Nature-based solutions, especially on new land, offer a lot of promise and may provide a viable alternative to hard solutions or, worse yet, “coastal retreat.” While regulations are well-intentioned, the morass of public agencies and often conflicting guidance needs to give way to the common goal of meeting ambitious standards for shoreline protection. 

It is also important to resist adding new, more onerous, regulations to specifically address climate change. New wetlands ordinances and zoning changes may be appropriate regulatory measures, but they must not stifle innovation, or more importantly, common-sense solutions. One answer for Boston’s next mayor could be to appoint a city advocate or ombudsman to help developers navigate the regulatory process to negotiate resilient solutions that benefit everyone.  

Incentivize, Don’t Penalize  

Above all, developers crave certainty. If an entitlement process contains too many unknowns and variables, the risk of attempting something new and creative will almost certainly outweigh the benefit. It is inherently expensive to build on the water – working around the tides, cleaning up formerly industrial sites, and amortizing investments where height restrictions limit density – and financing sources to help defray resilient solutions are not readily available. These circumstances require partnering in a new way to achieve desired outcomes. 

Development is the economic engine that will allow us to connect the dots along vulnerable stretches of waterfront, but if developers are penalized for raising their ground floors to address projected sea level rise, the already tenuous economics of waterfront development will erode. Zoning changes attempt to address this and will allow raised ground planes not to compromise allowable height, but the problem is larger than individual developments on individual sites.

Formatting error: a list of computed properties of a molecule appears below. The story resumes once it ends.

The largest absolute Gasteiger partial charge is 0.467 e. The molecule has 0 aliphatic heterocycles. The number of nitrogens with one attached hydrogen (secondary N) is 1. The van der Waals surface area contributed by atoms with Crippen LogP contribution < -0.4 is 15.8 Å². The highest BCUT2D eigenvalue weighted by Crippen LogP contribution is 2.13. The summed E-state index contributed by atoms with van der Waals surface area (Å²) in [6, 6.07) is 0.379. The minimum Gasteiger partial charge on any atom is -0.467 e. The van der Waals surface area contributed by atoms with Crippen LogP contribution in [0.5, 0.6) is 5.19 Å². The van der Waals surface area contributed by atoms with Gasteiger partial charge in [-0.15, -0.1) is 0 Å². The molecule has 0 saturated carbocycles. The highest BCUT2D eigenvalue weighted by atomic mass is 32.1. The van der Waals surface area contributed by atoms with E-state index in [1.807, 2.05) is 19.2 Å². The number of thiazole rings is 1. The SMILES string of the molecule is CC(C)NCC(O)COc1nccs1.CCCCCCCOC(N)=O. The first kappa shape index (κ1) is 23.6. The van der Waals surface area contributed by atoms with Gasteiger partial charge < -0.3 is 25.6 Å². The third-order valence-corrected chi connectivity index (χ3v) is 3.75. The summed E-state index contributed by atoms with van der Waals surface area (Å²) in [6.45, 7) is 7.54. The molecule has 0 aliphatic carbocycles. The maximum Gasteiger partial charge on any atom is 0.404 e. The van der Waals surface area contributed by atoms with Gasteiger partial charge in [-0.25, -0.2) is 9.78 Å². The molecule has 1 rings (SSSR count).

The next mayor must push hard to adopt district-wide resiliency plans that create true alignment among the administration, the community, and developers — plans that rethink Designated Port Areas (DPAs) and offer the appropriate incentives and co-investment to address ambitious goals and prevent lowest common denominator solutions. The great opportunity is access, especially for communities that have been walled off from their waterfronts for decades. 

A Way to Protect Us All 

Nick Iselin

In the end, these are as much urban design solutions as they are resilient ones, and equity should be the guiding principle. The intractable challenge of affordability will not get easier as developers are required to implement ambitious resiliency measures, but the trade-offs are real. Access to the water, and the unbelievable resource of Boston Harbor, should be a great equalizer. Creating a public realm that is inviting for all the citizens of Boston to comfortably convene should be the secondary goal of protecting our neighborhoods from the perils of climate change. 

Under Mayor Walsh’s leadership, Boston became a national leader in its commitment to climate resilience and it is paramount that the next mayor’s administration strengthens that commitment further. We can’t let the challenges outweigh the potential benefits of resilient development, and common sense and creativity should be our guides. 

A responsible developer knows that investing in resilient design is a win-win: It not only protects their investment, but it can fortify vulnerable communities if done in a collaborative way. Developers are the ones often leading the charge for innovation and ambitious solutions.  Our commitments to sustainability are often ahead of the municipalities where we develop and making us trusted partners may just be the key to advancing the cause under the next mayor.  

Nick Iselin is general manager of development for Lendlease Boston. 

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by Banker & Tradesman time to read: 5 min